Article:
Many wise words go unheard when we refuse to tap into the talents of qualified laypersons.
The current restriction limits the movement of the Spirit in and through the People of God.
I don't think I'd like to see it every week, but it would be a nice change for parishioners to express their experiences and faith in relation to the gospel reading.
Some topics benefit from a lay viewpoint. Priests are not as "sheltered" as they once were but they cannot have the viewpoint of a layman that is lived, not studied.
"Do not hide your lamp under a bushel, Put it on a lampstand in the room so that all may see." (Luke 11:33)
On certain topics laypeople have experience: trying to live a full Catholic life while raising a family, working full time, living in the midst of budget restrictions and a materialistic world.
Father Thomas Langenfeld, C.S.V.
Las Vegas, Nev.
The gift and talent to preach doesn't reside in a man's testicles! Sometimes laypeople have more wisdom, experience, and expertise on a topic than the clergy do.
I believe in the priesthood of all believers and that sometimes it's the laity who represent Christ.
Diverse opinions are necessary. A celibate priest preaching about marriage, commitment, or any aspect of raising children doesn't ring true for me.
Cape Elizabeth, Maine
I would rather listen to someone who wants to preach, not someone who has to preach.
I think the priests could use the relief from time to time.
I believe only the priest should direct the Mass and consecrate the Eucharist, but we all have gifts to offer in all other portions of the Mass, including the homily.
Not allowing lay preaching reinforces the us-versus-them mentality. Lay preaching can help eradicate the feelings of disconnectedness that sometimes exist in some parishes.
Our Baptism requires us to use all the gifts of the community. It is sinful to subject the people of God to more of the drivel we hear today. It is sinful not to allow the people to preach.
I haven't heard a good homily in so long it would be a real treat.
Fort Wayne, Ind.
Q: I don't think lay preaching should be allowed because ...
Laypeople have no obligation to teach the faith of the church faithfully. Priests and deacons are accountable to bishops for the fidelity of their teaching to the magisterium. I do not deny that many parish members are gifted and worthy speakers and teachers, but they do not carry the burden of obedience, so there would be no "quality control" over their homilies.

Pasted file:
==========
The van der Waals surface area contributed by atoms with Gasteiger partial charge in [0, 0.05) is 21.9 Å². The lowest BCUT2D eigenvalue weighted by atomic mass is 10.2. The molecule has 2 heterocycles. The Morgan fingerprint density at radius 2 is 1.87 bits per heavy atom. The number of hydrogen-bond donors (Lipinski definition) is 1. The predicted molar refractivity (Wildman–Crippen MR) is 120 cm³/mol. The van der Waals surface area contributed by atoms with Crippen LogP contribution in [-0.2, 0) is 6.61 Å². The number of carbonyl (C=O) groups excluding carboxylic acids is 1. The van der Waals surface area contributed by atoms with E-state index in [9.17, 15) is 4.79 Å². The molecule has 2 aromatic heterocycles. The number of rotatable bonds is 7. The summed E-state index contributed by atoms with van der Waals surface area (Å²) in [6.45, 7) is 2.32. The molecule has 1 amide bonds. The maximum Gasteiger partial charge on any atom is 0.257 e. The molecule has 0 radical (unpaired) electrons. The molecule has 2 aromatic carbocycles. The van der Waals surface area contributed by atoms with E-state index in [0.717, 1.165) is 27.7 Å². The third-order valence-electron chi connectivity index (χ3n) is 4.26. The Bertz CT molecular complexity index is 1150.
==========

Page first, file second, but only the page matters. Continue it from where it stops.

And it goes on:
At Mass I need the doctrine of the church.
It would introduce another headache for the parish priest, forcing him to choose who can and cannot preach.
I feel priests do a much better job.
Mary Pat Fraser
Grosse Pointe, Mich.
They would stray from the tenets of our faith.
It is not feasible to expect laypeople to acquire the in-depth knowledge expected of ordained priests. Do you feel you could take my place teaching university-level chemistry without my training and experience?
K. G. Mayhan
Q: My best experience with lay preaching was when ...
A mother of two spoke from her heart of the joy of motherhood at Mother's Day Mass.
C. J. Fulco
Wheat Ridge, Colo.
A member of our parish, who was dying of cancer, preached about the renewal of his faith and how God had blessed him before and throughout his illness.
Pentecost Sunday, when parishioners gave testimony to faith experiences.
Sun City West, Ariz.
A nun made me realize women should not only preach but be ordained. She was far better than many or most male priests.
Margaret L. Hoerr
The pastoral associate (a woman) gave a superb homily on priest abuse and the bishops' coverup. The gospel calls us to name it ... and she did.
On Good Friday and special liturgies we have someone share a powerful experience and turning point--testimony rather than explanation.
Father Patrick Thompson
A couple from Marriage Encounter gave the reflection at the Masses. Their message was based on experience and a deep belief in what they were saying. No homily should be without those elements.
Patrick J. Whitcomb
Green Bay, Wis.
Funerals where family members gave hopeful, comforting thoughts to the congregation.
Bel Air, Md.
Q: My worst experience with lay preaching was when ...
Someone had an axe to grind and seemed to enjoy preaching as a way of self-empowerment.
Laypeople give financial reports in lieu of the homily.